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Canadian expat becomes de facto guardian of endangered langurs

Canadian expat Sylvio Lamarche has taken on himself the task of protecting endangered douc langurs on an island he has made his home.

Sylvio Lamarche does not engage in any monkey business, although he will cheerfully tell you he is a monkey himself, because he was born under the sign of the primate in the Chinese zodiac.

However, the Canadian expat resident of Nha Trang is very serious about protecting rare langurs in the beach town, a task he has assigned to himself for several years now.

The 56-year-old agricultural engineer first came to Vietnam in 1994 on the recommendation of a friend. It was meant to be a short trip, but things changed.

The first time, he traveled light, with just a couple of clothes in a small bag, intending to stay for one week.

"But when I arrived, the country's villages totally took my heart. Each paddy field is like a painting with marvelous textures "¦. Then there are beaches along mountains, it is bewitching," Lamarche said in fluent Vietnamese.

He spent three and a half years in Vietnam the first time.

"When I came back to Canada, I did not feel at ease, so I decided to return," Lamarche said.

He came back many times between 1995 and 1997, and has stayed on since 1999.

Since 2001, after exploring Vietnam's famous beaches with the boat he brought from Canada, Lamarche has settled down in Heo Island off Nha Trang, where he set up the Jungle Beach Resort with his Vietnamese wife on the one hectare of land he bought in the island foothills.


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About four years later, some foreign visitors excitedly told him about seeing more than a hundred langurs on the island. That very night, he emailed the information to Tilo Nadler, the German director of the primate rescue center at Cuc Phuong National Park in northern Vietnam.

Studies later showed that the black-shanked douc langurs do not belong to other groups detected earlier in Southeast Asia. They belong to the Pygathrix nigripes species which is indigenous to Vietnam and Cambodia, and unique among the doucs in having a largely greyish-blue face.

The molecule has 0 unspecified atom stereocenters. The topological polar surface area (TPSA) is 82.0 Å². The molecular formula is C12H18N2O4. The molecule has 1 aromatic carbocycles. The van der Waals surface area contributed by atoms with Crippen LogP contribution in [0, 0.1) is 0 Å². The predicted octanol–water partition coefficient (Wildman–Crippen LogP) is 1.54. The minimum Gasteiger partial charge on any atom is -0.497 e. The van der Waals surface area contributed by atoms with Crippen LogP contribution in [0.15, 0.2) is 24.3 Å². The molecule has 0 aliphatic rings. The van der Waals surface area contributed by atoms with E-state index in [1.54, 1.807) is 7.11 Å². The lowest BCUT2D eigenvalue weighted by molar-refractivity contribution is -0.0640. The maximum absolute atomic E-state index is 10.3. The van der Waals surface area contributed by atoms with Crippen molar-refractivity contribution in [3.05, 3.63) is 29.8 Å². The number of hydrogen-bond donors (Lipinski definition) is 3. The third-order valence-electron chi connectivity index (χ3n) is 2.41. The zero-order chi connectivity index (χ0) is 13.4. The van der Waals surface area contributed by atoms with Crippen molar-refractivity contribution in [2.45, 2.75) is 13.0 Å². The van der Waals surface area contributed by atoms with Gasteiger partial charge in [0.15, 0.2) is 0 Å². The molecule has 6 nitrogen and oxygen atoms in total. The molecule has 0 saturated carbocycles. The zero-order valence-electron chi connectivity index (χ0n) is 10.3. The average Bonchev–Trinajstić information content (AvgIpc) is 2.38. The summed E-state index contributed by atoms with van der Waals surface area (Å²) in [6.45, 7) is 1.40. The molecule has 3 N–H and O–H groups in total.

Since then, Lamarche has been a self-appointed ranger, protecting the endangered douc langurs on the 500-meter hill of the island, 60 kilometers off the resort town.

He first started protecting the langurs by buying them back from poachers, but that only encouraged the practice.

"A good motive caused bad consequences, so I accidentally made myself guilty," Lamarche said.

So he turned to keeping a look out and informing authorities instead.

Lamarche owns a pair of binoculars and has five dogs who act as his eyes and ears, vigilantly watching over the hills to spot illegal loggers or hunters. He also makes individual patrols around the hill.

Scientific materials show the douc species tends to gather in groups of 60s. But Lamarche has successfully protected a group of 110, which gave birth to a further 30 animals or so by the end of 2009, according to his observation.

In 2010, the agricultural engineer received a certificate of merit from local forest rangers for his contribution in discovering the langurs and protecting them.

Le Thanh Hoa, head of Ninh Hoa Town forest management center in Nha Trang, described Lamarche as a hard working ranger who does not get paid.

"Sylvio is a man who is very enthusiastic about protecting wild animals.

"He just needs to see a small fire, he would call the center," Hoa said.

"Some nights we cannot sleep because of his phone calls," the ranger joked.

Over time, Lamarche has been dubbed "the Westerner ranger" by locals.

Explaining his devotion to the langurs, Lamarche said simply: "I love them. They need to be protected. I also want my son to be able to see a langur with his own eyes instead of on the TV."

Lamarche has had a T-shirt designed with three monkey faces, captioned: "Monkey See," "Monkey Do," and "Monkey Get Into Trouble Too."

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